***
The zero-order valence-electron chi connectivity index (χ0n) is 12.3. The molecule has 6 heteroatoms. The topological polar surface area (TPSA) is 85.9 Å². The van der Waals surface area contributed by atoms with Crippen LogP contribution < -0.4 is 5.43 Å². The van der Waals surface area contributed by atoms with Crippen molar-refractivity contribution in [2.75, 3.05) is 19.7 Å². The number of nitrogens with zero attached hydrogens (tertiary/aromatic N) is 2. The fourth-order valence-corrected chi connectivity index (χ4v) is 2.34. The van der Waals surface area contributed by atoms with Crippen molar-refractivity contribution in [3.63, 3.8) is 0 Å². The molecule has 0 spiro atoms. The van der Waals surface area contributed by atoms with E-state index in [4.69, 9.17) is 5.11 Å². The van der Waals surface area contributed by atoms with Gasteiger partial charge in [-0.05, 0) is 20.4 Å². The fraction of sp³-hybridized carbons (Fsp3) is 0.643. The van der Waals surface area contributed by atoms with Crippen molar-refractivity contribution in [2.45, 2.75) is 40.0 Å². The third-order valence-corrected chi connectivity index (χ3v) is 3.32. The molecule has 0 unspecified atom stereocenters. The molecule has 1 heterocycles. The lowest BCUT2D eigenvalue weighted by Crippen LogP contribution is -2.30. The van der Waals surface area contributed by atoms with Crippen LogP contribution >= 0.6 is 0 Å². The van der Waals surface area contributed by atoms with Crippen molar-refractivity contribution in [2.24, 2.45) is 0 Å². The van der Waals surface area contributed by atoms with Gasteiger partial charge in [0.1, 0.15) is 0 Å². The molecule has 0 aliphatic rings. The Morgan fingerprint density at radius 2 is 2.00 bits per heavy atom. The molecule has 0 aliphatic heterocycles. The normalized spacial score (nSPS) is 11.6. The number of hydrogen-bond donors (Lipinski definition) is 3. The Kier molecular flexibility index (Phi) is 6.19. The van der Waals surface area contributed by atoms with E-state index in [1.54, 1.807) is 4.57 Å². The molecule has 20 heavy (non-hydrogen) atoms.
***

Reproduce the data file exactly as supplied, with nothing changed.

The zero-order valence-electron chi connectivity index (χ0n) is 12.3. The molecule has 6 heteroatoms. The topological polar surface area (TPSA) is 85.9 Å². The van der Waals surface area contributed by atoms with Crippen LogP contribution < -0.4 is 5.43 Å². The van der Waals surface area contributed by atoms with Crippen molar-refractivity contribution in [2.75, 3.05) is 19.7 Å². The number of nitrogens with zero attached hydrogens (tertiary/aromatic N) is 2. The fourth-order valence-corrected chi connectivity index (χ4v) is 2.34. The van der Waals surface area contributed by atoms with Crippen molar-refractivity contribution in [3.63, 3.8) is 0 Å². The molecule has 0 spiro atoms. The van der Waals surface area contributed by atoms with E-state index in [4.69, 9.17) is 5.11 Å². The van der Waals surface area contributed by atoms with Gasteiger partial charge in [-0.05, 0) is 20.4 Å². The fraction of sp³-hybridized carbons (Fsp3) is 0.643. The van der Waals surface area contributed by atoms with Crippen molar-refractivity contribution in [2.45, 2.75) is 40.0 Å². The third-order valence-corrected chi connectivity index (χ3v) is 3.32. The molecule has 0 unspecified atom stereocenters. The molecule has 1 heterocycles. The lowest BCUT2D eigenvalue weighted by Crippen LogP contribution is -2.30. The van der Waals surface area contributed by atoms with Crippen LogP contribution >= 0.6 is 0 Å². The van der Waals surface area contributed by atoms with Crippen molar-refractivity contribution in [2.24, 2.45) is 0 Å². The van der Waals surface area contributed by atoms with Gasteiger partial charge in [0.1, 0.15) is 0 Å². The molecule has 0 aliphatic rings. The Morgan fingerprint density at radius 2 is 2.00 bits per heavy atom. The molecule has 0 aliphatic heterocycles. The normalized spacial score (nSPS) is 11.6. The number of hydrogen-bond donors (Lipinski definition) is 3. The Kier molecular flexibility index (Phi) is 6.19. The van der Waals surface area contributed by atoms with E-state index in [1.54, 1.807) is 4.57 Å². The molecule has 20 heavy (non-hydrogen) atoms.